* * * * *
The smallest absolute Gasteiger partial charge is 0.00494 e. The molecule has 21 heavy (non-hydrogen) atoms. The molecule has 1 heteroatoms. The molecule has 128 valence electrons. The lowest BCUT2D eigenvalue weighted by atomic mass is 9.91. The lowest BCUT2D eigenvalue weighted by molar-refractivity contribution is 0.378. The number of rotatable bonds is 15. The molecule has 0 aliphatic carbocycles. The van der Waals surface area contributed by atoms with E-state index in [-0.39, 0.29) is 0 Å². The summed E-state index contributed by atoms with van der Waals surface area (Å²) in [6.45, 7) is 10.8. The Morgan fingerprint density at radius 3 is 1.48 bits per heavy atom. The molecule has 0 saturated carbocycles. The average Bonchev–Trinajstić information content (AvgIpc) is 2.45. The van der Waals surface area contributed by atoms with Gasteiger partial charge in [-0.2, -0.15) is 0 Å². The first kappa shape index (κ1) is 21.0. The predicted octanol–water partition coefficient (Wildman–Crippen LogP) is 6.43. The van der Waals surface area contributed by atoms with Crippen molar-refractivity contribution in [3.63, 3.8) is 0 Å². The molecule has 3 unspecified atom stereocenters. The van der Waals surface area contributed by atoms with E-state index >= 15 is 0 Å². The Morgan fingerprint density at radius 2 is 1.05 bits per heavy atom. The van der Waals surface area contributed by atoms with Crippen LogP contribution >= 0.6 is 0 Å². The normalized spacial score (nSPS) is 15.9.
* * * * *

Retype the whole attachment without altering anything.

The smallest absolute Gasteiger partial charge is 0.00494 e. The molecule has 21 heavy (non-hydrogen) atoms. The molecule has 1 heteroatoms. The molecule has 128 valence electrons. The lowest BCUT2D eigenvalue weighted by atomic mass is 9.91. The lowest BCUT2D eigenvalue weighted by molar-refractivity contribution is 0.378. The number of rotatable bonds is 15. The molecule has 0 aliphatic carbocycles. The van der Waals surface area contributed by atoms with E-state index in [-0.39, 0.29) is 0 Å². The summed E-state index contributed by atoms with van der Waals surface area (Å²) in [6.45, 7) is 10.8. The Morgan fingerprint density at radius 3 is 1.48 bits per heavy atom. The molecule has 0 saturated carbocycles. The average Bonchev–Trinajstić information content (AvgIpc) is 2.45. The van der Waals surface area contributed by atoms with Gasteiger partial charge in [-0.2, -0.15) is 0 Å². The first kappa shape index (κ1) is 21.0. The predicted octanol–water partition coefficient (Wildman–Crippen LogP) is 6.43. The van der Waals surface area contributed by atoms with Crippen molar-refractivity contribution in [3.63, 3.8) is 0 Å². The molecule has 3 unspecified atom stereocenters. The van der Waals surface area contributed by atoms with E-state index >= 15 is 0 Å². The Morgan fingerprint density at radius 2 is 1.05 bits per heavy atom. The van der Waals surface area contributed by atoms with Crippen LogP contribution >= 0.6 is 0 Å². The normalized spacial score (nSPS) is 15.9.